Part 1

  title={Part 1},
  author={Dorothy Agoulnik and Mathieu Pascal Lalonde and George S. Ellmore and Nicola M. McKeown},
  journal={Nutrition Today},
  pages={94 - 104}
Public interest in the Paleo diet (PD) has been growing since 2002, following the publication of Dr Loren Cordain's book The Paleo Diet. The premise of this diet is rooted in the ancestral hunter-gatherer pattern of eating, including lean meat, fish/seafood, fruits, vegetables (leaves and tubers), and nuts. Many followers adopt the diet as a healthier alternative to the standard American diet. Today, however, the interpretation and practice of the PD vary. To promote an increased understanding… 
1 Citations

The Quantified Caveman

Although the subject's diet aligned with PD book recommendations, several nutrients differed markedly from estimations in the scientific literature, highlighting the importance of relying on evidence-based dietary advice.



The paradoxical nature of hunter-gatherer diets: meat-based, yet non-atherogenic

It is demonstrated that animal food actually provided the dominant energy source, while gathered plant foods comprised the remainder, which is consistent with a more recent, comprehensive review of the entire ethnographic data that showed the mean subsistence dependence upon gathered plant Foods was 32%, whereas it was 68% for animal foods.

Australian Aboriginal plant foods: a consideration of their nutritional composition and health implications

The dietary pattern and active lifestyle of recent hunter-gatherers such as AA may be a reference standard for modem human nutrition and a model for defence against diseases of affluence.

Effects of a short-term intervention with a paleolithic diet in healthy volunteers

This short-term intervention showed some favourable effects by the paleolithic diet, but further studies, including control group, are needed.

Beneficial effects of a Paleolithic diet on cardiovascular risk factors in type 2 diabetes: a randomized cross-over pilot study

Over a 3-month study period, a Paleolithic diet improved glycemic control and several cardiovascular risk factors compared to a Diabetes diet in patients with type 2 diabetes.

A Palaeolithic diet improves glucose tolerance more than a Mediterranean-like diet in individuals with ischaemic heart disease

A Palaeolithic diet may improve glucose tolerance independently of decreased waist circumference and the strong association between change in AUC Insulin0–120 and change in waist circumference did not remain after multivariate analysis.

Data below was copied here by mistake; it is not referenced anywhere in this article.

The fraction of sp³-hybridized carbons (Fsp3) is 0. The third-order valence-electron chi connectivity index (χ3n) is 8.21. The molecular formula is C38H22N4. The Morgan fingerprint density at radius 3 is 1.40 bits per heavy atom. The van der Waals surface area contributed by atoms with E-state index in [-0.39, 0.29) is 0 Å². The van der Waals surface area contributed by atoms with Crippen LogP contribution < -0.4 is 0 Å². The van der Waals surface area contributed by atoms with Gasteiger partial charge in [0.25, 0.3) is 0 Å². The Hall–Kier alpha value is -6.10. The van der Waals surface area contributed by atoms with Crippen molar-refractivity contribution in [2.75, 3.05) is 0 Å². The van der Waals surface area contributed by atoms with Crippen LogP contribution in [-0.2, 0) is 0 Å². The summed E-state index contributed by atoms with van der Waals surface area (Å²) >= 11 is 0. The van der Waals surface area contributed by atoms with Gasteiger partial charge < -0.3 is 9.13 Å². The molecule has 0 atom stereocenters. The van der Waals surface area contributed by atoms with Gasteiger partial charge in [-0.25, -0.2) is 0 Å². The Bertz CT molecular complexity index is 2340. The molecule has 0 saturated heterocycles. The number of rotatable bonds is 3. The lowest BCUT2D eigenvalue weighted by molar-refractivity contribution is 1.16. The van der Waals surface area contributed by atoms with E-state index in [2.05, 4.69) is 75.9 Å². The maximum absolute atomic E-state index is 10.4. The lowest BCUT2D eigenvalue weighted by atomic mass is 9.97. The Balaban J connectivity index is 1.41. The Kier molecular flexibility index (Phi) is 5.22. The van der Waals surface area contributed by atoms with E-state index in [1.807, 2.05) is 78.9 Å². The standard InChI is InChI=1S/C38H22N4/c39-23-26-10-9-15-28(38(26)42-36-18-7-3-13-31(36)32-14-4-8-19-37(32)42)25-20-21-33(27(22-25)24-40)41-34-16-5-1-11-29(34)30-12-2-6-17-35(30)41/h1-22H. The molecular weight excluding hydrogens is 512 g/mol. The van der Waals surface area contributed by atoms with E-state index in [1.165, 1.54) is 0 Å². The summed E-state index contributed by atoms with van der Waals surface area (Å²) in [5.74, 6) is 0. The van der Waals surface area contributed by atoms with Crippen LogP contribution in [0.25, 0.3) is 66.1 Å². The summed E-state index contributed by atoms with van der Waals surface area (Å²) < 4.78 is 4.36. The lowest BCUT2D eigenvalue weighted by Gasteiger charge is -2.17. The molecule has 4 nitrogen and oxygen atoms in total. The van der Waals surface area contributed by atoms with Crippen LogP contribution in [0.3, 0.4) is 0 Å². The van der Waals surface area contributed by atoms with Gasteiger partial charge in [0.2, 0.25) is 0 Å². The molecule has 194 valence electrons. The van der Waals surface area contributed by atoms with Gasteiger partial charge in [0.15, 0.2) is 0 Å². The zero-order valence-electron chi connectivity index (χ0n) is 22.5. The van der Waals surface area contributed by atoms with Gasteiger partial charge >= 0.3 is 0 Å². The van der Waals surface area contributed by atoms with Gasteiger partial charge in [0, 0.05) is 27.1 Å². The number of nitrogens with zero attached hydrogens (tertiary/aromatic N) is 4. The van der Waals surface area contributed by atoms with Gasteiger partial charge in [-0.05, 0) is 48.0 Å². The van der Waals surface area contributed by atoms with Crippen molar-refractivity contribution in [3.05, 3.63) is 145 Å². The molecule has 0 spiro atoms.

The Nutritional Characteristics of a Contemporary Diet Based Upon Paleolithic Food Groups

The analysis revealed that except for vitamin D, which would have been supplied by endogenous synthesis in hunter gatherers, it is entirely possible to consume a nutritionally balanced diet from contemporary foods that mimic the food groups and types available during the Paleolithic.

Paleolithic nutrition: twenty-five years later.

  • M. KonnerS. Eaton
  • Medicine
    Nutrition in clinical practice : official publication of the American Society for Parenteral and Enteral Nutrition
  • 2010
In some respects, official recommendations today have targets closer to those prevalent among hunter-gatherers than did comparable recommendations 25 years ago, and doubts have been raised about the necessity for very low levels of protein, fat, and cholesterol intake common in official recommendations.

Origins and evolution of the Western diet: health implications for the 21st century.

The evolutionary collision of the authors' ancient genome with the nutritional qualities of recently introduced foods may underlie many of the chronic diseases of Western civilization.

The ancestral human diet: what was it and should it be a paradigm for contemporary nutrition?

  • S. B. Eaton
  • Medicine
    Proceedings of the Nutrition Society
  • 2006
An understanding of human evolutionary experience and its relevance to contemporary nutritional requirements may address this critical deficiency in nutrition science.

Long-term effects of a Palaeolithic-type diet in obese postmenopausal women: a 2-year randomized trial

A PD has greater beneficial effects vs an NNR diet regarding fat mass, abdominal obesity and triglyceride levels in obese postmenopausal women; effects not sustained for anthropometric measurements at 24 months.